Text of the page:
Can You Believe It? On Twitter, False Stories Are Shared More Widely Than True Ones

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"A lie can travel half way around the world while the truth is putting on its shoes." Mark Twain said that. Actually, it was Winston Churchill. Oh, wait! He didn't say it either. But you can find fairly credible looking sources that attribute those words to one of those two famous men. Whoever said it, a study on how news travels on Twitter confirms the basic truth of the quote. But on Twitter, lies spread a lot faster. "The sheer vastness of the difference in the speed, breadth, (and) depth that false news spread compared to the truth was surprising," says Sinan Aral, one of the authors of the study. Aral, a professor at the MIT Sloan School of Management, says false stories on Twitter are 70 percent more likely to be retweeted than the true ones. And...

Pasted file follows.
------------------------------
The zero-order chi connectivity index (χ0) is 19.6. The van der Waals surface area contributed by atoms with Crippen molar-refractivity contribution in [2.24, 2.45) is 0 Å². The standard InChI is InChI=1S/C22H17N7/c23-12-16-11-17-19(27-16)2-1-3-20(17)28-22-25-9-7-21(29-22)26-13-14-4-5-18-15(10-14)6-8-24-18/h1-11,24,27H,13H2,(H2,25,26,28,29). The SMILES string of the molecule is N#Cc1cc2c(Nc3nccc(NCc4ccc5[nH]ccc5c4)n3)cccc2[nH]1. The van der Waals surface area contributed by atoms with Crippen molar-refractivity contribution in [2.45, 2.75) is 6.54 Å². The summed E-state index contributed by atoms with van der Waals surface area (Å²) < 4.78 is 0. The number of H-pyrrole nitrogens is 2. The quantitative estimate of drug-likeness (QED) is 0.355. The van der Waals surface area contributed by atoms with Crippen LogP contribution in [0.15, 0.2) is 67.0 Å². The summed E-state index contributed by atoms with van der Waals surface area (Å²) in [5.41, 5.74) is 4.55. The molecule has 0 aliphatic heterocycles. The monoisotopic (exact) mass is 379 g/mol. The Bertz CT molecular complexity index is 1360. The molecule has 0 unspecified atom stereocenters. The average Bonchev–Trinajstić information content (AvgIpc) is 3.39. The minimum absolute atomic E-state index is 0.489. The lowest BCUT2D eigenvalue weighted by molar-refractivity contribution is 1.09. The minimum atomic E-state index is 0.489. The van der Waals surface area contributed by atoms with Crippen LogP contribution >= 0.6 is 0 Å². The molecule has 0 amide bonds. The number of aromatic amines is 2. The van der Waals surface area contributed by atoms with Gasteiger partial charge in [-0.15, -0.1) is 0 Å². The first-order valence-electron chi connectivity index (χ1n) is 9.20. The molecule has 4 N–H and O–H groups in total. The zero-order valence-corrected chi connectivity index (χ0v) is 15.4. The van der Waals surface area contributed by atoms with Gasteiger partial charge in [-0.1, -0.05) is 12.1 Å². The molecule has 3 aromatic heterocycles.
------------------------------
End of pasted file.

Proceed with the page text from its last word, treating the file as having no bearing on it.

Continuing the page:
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Can You Believe It? On Twitter, False Stories Are Shared More Widely Than True Ones

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